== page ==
Wrong. They were fantastic. The lemon was a perfect accent to the butter in the dough, and the pecans added just the right amount of crunch. And as much as I enjoyed this combination of flavors, my mind is already buzzing with all sorts of potential flavors and textures that could go inside this dough.

I’m sensing more croissants are in my future.

Before we could finish our day we had to make two more types of dough that would be used the next day–small bread dough and “pain au chocolat” dough (which is not a croissant but the originally named bread with chocolate in it). Small bread dough is for little rolls that you might get at a restaurant with or before a meal, and the chocolate dough was fairly similar in execution with the other doughs we had made so far, but chef decided to “make things interesting” and changed up several of the ingredients at the last minute.

Thursday finished off with the best sandwich that has ever been in my mouth.

Chef baked us some baguettes and brought all sorts of ingredients–some of which we chopped up the day before. Chef demonstrated how to properly build the sandwich, and then we all dove in, desperate to try it as well.

I could seriously eat this every day.

Thursday was also the beginning of chef deciding to call me “Mad” because…well actually I have no idea why. Mostly because he thinks its amusing, or maybe because “Maddie” is too long a nickname… who really knows. If I find out, I will let you know. I’m still adjusting to it though. šŸ˜›

Friday we had a lot to get done–and because Friday also means a deep clean of the kitchen, it was a race against the clock to get it all done.

We started by making the dough for our country bread, and then moved on to finishing the two breads we started on Thursday.

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I don’t know why I am surprised by all of the creativity and possibilities with the breads we are making, since that is one of my favorite parts of working in the kitchen.

Anyway, we ended up making three breads out of the small bread dough, mixing an apricot/curry mixture into one part, lemon zest and thyme into another part, and a seed mixture into another. It was important to remember to shape the breads differently so that we–or potential future customers–wouldn’t be confused or need to open the bread in order to know which bread was which flavor.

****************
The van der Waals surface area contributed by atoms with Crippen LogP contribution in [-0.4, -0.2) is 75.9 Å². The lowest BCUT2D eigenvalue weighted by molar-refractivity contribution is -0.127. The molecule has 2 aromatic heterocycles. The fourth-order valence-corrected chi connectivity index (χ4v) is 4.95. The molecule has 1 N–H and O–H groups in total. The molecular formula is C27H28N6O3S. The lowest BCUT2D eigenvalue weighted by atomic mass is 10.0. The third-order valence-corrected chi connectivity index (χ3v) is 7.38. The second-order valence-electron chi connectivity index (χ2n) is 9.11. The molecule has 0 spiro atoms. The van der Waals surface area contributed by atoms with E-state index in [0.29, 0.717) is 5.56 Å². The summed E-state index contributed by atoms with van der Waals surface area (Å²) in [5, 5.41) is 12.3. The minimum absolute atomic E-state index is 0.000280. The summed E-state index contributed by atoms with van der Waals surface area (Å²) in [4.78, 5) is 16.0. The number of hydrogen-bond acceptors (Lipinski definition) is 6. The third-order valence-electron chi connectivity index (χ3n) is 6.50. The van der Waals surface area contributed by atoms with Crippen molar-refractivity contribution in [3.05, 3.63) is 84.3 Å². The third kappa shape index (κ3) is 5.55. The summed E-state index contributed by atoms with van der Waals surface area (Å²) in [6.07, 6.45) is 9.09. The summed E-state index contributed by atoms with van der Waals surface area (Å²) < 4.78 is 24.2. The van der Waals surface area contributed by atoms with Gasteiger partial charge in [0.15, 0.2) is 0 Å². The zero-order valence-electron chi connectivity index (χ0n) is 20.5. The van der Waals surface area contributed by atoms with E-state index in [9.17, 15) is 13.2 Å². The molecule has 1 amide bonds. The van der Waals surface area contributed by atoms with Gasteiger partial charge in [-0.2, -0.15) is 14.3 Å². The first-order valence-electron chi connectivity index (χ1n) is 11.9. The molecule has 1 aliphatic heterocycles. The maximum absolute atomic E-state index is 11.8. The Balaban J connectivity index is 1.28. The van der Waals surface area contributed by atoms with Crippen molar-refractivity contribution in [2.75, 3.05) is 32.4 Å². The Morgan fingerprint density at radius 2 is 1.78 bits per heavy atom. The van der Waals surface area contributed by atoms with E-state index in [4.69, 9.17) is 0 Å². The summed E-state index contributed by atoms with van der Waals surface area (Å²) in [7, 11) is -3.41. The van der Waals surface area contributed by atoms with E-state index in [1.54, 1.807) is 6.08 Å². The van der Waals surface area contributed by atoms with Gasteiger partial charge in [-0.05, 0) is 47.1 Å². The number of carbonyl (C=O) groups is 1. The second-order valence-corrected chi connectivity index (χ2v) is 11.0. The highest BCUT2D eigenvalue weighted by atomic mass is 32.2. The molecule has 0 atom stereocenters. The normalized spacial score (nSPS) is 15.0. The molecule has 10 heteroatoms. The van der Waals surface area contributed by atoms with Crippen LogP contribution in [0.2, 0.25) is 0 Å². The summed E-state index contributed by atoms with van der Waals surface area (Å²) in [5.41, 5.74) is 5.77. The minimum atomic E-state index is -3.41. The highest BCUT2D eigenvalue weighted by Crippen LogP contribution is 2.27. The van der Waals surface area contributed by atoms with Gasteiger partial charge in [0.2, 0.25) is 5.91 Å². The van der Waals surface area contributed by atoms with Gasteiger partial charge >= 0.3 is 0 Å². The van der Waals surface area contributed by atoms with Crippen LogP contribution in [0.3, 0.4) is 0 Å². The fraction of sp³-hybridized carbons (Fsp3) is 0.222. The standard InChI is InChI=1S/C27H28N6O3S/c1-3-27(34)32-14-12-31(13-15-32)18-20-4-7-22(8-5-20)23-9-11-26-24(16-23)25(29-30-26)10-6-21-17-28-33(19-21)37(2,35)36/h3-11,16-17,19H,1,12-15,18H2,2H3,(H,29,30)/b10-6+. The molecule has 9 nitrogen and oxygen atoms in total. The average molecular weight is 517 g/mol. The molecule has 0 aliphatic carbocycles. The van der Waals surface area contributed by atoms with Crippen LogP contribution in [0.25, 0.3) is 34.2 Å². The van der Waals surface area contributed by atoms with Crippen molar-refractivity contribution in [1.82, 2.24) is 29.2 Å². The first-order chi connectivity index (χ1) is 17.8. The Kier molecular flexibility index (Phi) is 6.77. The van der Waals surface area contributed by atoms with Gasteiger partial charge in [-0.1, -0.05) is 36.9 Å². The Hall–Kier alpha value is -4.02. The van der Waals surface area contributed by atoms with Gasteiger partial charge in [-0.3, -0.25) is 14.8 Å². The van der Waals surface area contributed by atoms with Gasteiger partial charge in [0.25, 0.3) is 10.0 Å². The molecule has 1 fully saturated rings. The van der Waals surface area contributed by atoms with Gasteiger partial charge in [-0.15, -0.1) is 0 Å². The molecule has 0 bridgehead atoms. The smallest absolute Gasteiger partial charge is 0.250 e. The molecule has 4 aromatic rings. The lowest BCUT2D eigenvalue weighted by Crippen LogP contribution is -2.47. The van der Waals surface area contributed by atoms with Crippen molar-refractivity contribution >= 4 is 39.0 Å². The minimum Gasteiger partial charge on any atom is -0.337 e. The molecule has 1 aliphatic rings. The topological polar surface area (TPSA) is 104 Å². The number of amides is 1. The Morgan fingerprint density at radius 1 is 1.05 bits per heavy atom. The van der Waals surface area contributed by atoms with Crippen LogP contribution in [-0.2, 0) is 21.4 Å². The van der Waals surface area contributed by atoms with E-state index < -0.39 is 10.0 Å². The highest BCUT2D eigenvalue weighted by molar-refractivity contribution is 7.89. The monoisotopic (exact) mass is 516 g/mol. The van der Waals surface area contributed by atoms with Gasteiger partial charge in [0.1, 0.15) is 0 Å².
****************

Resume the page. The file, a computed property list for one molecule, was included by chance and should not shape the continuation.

We moved on to the “pain au chocolat” that was now “pain au speculoos” because chef wanted to mix things up. Again we used a method and shaping technique that I wouldn’t have considered–but I guess thats why I’m here, right?

After making the nicely shaped speculoos breads, we all hurriedly made our excess dough into little speculoos breads so that we wouldn’t be wasting dough again.

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By now we were super racing against the clock, and had to move on to our country bread. Which tastes great, but was probably my least favorite to make–since I suck at shaping breads apparently.

My bread when I rolled it out into a baguette shape had all sorts of creases and folds in it. Positive I had severely messed something up, I called chef over and asked him about it.

He mumbled something about how it was because I was American, but proceeded to handle my dough and perfectly, smoothly, formed the bread. Of course then he balled it back up and told me to try again.

Knowing it could look great, I tried again with more confidence–only to find the same creased and wrinkled results I had in the first place.

I managed to mangle something together, and Tiff and I got each of our loaves onto the prepared tray, and crossed my fingers that it wouldn’t come out of the oven looking like the grandmother of the other breads in the batch. (I’m really sorry I didn’t have clean enough hands to take a picture…it really did not look promising šŸ˜› ).

45 strenuous minutes of cleaning every nook and cranny of the entire kitchen (I’m not kidding, we scrubbed inside the fridges, inside the drain, and every single utensil in the kitchen even if we didn’t use it) later, we were able to examine our bread as we headed out the door to French class.

My country bread wasn’t the best in the class, but chef said it was good–thank god!!

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On our way out the door, chef gave us the recipes for next week, along with the foreboding lecture that we had made 7 recipes this week–and next week we would be making 17. Oh dear.

Thus ends my first bread week at Gastronomicom! (Well actually, the weekend of eating bread for every meal and then trying to salvage some of the bread going stale by making a bread pudding was probably the end of bread week šŸ˜› ). Thanks for reading and come back soon for more recipes and adventures!